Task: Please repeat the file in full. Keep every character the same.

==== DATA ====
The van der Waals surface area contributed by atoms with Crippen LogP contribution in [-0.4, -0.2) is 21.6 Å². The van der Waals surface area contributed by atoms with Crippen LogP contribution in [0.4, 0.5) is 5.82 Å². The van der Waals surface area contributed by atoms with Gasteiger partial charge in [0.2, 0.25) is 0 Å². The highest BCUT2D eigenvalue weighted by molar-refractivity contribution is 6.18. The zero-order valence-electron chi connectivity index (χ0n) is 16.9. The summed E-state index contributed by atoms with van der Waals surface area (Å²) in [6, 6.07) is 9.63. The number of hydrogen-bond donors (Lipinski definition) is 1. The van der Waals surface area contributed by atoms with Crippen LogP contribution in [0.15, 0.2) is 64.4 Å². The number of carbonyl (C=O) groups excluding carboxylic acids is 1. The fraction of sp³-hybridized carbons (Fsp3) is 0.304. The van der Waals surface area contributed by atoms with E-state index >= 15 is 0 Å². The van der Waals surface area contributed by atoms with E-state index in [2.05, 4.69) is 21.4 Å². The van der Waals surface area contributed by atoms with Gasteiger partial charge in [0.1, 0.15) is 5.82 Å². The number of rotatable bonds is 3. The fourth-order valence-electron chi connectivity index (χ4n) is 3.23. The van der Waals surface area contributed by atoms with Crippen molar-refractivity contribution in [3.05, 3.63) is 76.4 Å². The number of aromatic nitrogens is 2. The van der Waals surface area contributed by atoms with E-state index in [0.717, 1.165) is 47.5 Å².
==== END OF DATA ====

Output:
The van der Waals surface area contributed by atoms with Crippen LogP contribution in [-0.4, -0.2) is 21.6 Å². The van der Waals surface area contributed by atoms with Crippen LogP contribution in [0.4, 0.5) is 5.82 Å². The van der Waals surface area contributed by atoms with Gasteiger partial charge in [0.2, 0.25) is 0 Å². The highest BCUT2D eigenvalue weighted by molar-refractivity contribution is 6.18. The zero-order valence-electron chi connectivity index (χ0n) is 16.9. The summed E-state index contributed by atoms with van der Waals surface area (Å²) in [6, 6.07) is 9.63. The number of hydrogen-bond donors (Lipinski definition) is 1. The van der Waals surface area contributed by atoms with Crippen LogP contribution in [0.15, 0.2) is 64.4 Å². The number of carbonyl (C=O) groups excluding carboxylic acids is 1. The fraction of sp³-hybridized carbons (Fsp3) is 0.304. The van der Waals surface area contributed by atoms with E-state index >= 15 is 0 Å². The van der Waals surface area contributed by atoms with E-state index in [2.05, 4.69) is 21.4 Å². The van der Waals surface area contributed by atoms with Gasteiger partial charge in [0.1, 0.15) is 5.82 Å². The number of rotatable bonds is 3. The fourth-order valence-electron chi connectivity index (χ4n) is 3.23. The van der Waals surface area contributed by atoms with Crippen molar-refractivity contribution in [3.05, 3.63) is 76.4 Å². The number of aromatic nitrogens is 2. The van der Waals surface area contributed by atoms with E-state index in [0.717, 1.165) is 47.5 Å².